If the Apple Genius Bar customer service experience is the new retail customer service benchmark then the first thing that needs to happen in dealerships is to increase base salaries as a proportion of overall packages - decreasing the amount salesmen have to sell day in day out to take home a decent wage. I know this sounds potentially expensive but we would argue it’s better to spend more money, time and effort on getting your most important and influential asset right – your people – than on flashy interior design refits. This is clearly only possibly if you have utter confidence in the strength of the brand you are selling and the sales potential of the locality you represent. If these fundamentals are in place then these sorts of changes can be made. Manufacturers themselves can help by giving their dealers the confidence they need to make these sorts of changes for the good of the business longer term.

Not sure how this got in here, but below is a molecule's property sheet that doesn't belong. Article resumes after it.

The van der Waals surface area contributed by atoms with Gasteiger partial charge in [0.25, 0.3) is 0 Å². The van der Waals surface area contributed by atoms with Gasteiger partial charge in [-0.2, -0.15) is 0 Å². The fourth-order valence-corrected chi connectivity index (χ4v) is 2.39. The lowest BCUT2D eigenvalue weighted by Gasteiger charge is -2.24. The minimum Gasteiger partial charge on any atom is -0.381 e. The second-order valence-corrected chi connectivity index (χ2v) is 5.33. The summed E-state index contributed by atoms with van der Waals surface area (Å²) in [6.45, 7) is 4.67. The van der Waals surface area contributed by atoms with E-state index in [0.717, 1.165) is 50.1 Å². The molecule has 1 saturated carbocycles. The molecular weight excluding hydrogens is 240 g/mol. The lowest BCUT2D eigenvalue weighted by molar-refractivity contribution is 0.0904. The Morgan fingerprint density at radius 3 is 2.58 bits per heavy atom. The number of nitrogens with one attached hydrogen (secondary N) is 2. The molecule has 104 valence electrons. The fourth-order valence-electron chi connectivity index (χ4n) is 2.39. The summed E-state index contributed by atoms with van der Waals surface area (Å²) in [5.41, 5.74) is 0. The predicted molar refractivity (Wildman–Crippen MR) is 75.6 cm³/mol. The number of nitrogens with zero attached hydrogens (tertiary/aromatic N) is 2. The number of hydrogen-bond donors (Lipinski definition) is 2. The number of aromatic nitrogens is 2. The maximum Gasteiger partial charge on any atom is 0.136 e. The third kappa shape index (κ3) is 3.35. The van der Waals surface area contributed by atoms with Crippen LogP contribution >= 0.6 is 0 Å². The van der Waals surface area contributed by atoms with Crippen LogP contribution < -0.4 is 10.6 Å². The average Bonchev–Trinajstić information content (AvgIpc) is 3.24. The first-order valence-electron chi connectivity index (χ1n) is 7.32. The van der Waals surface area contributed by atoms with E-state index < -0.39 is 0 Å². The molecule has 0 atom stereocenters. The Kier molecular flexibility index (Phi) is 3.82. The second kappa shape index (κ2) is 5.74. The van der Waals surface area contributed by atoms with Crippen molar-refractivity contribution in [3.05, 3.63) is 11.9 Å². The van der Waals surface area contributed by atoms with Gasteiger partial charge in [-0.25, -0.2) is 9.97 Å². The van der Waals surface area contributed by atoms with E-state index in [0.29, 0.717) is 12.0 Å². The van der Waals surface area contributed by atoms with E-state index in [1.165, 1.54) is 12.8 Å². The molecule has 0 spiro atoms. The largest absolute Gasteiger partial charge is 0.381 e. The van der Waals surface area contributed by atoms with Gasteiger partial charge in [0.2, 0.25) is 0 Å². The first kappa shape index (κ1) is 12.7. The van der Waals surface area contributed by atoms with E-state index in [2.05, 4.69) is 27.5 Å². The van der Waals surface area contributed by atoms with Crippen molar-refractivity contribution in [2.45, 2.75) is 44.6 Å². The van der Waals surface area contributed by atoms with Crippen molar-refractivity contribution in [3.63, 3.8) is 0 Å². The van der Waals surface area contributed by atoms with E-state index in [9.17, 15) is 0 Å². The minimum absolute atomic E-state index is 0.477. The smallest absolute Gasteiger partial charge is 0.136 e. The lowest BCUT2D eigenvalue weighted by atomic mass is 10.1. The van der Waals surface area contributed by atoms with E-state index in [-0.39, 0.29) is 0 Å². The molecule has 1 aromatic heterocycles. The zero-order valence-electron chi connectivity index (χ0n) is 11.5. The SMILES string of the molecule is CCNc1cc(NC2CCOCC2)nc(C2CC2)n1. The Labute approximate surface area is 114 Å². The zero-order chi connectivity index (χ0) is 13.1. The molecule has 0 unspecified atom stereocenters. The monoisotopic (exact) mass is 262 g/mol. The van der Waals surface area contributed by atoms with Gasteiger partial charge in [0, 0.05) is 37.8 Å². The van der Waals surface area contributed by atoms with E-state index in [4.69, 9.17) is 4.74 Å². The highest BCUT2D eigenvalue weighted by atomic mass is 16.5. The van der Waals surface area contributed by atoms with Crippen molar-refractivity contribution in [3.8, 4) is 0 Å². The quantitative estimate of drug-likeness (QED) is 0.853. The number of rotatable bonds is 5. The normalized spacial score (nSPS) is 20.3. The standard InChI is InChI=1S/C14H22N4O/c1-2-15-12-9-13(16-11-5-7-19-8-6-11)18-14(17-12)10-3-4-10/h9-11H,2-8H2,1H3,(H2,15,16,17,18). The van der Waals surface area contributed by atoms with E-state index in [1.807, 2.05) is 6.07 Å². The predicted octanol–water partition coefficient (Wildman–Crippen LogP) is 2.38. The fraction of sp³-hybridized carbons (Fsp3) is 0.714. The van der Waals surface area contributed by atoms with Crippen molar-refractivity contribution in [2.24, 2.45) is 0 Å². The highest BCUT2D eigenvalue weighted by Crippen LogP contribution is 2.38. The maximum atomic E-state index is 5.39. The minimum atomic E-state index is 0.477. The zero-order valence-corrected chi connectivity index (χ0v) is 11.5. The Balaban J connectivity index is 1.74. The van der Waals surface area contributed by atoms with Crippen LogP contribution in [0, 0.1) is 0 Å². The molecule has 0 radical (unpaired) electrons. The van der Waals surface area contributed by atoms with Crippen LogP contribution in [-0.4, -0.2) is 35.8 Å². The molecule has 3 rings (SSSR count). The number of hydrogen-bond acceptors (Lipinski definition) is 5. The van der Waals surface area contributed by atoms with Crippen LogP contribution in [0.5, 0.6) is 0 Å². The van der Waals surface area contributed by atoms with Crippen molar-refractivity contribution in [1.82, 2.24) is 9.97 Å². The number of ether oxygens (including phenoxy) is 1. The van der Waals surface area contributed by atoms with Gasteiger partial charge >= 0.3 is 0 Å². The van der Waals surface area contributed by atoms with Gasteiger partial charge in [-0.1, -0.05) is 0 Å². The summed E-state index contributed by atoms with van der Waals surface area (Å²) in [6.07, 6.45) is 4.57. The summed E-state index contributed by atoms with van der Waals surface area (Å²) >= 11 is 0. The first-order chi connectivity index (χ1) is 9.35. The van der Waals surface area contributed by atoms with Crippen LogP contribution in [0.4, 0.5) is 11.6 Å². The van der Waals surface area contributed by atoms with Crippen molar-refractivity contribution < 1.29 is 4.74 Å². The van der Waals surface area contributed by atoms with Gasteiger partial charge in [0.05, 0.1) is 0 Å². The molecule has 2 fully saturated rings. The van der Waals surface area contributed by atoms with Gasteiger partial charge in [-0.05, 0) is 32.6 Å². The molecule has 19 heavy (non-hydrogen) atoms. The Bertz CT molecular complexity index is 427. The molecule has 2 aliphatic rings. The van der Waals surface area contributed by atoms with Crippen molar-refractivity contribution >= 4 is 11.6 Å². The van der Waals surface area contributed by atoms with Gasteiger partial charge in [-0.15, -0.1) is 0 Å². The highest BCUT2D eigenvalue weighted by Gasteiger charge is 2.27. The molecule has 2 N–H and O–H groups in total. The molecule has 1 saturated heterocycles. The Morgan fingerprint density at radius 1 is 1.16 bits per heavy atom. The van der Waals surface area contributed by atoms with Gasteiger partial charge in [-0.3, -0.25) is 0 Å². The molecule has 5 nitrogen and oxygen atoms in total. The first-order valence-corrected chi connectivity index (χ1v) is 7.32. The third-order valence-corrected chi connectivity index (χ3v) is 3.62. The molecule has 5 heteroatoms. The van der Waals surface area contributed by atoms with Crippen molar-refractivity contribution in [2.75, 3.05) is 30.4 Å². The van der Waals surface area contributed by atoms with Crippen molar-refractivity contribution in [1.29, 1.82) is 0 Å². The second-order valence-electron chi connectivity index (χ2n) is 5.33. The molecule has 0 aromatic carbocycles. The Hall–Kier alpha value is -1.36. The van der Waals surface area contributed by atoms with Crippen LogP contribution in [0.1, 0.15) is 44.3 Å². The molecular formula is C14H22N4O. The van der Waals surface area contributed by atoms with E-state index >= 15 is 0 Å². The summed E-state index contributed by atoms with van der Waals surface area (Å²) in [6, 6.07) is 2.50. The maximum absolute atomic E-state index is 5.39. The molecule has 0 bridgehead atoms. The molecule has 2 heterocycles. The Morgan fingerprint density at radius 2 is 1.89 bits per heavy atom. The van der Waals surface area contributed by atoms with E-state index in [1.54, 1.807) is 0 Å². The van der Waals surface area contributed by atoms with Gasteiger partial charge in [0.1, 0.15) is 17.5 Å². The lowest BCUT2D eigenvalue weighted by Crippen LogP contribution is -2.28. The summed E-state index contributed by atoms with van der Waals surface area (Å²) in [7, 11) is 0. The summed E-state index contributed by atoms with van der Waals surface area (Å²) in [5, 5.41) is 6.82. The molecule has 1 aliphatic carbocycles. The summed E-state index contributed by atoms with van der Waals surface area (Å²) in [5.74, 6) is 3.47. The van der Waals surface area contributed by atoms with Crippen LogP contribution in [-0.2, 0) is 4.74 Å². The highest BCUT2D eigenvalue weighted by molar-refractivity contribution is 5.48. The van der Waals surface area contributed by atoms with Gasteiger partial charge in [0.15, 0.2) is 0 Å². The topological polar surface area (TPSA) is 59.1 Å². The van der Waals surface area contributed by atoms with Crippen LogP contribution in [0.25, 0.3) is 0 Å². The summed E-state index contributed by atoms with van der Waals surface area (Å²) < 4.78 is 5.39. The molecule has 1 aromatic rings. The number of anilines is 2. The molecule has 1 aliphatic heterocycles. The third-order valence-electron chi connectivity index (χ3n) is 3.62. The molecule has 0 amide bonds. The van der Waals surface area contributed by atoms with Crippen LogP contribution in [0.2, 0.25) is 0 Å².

Successful dealerships like the Arbury Motor Group (profiled in AM this month) seem to marry a hard-edged focus on the numbers with strong people skills, even fostering a family-business mentality that looks after its people. We’ve met several dealerships with enlightened recruitment policies. Some like CJ Automotive http://www.cjautomotive.co.uk are hiring based on attitude. Previous automotive experience is not critical in ‘front of house’ roles as long as they are able to look after the customer and have a can-do attitude.
From people to place - surely one of the key things about a dealership is its locality i.e. its proximity to a large enough catchment of potential car buyers? So I would argue that dealerships need to work harder to market themselves as a company that is embedded in the local community.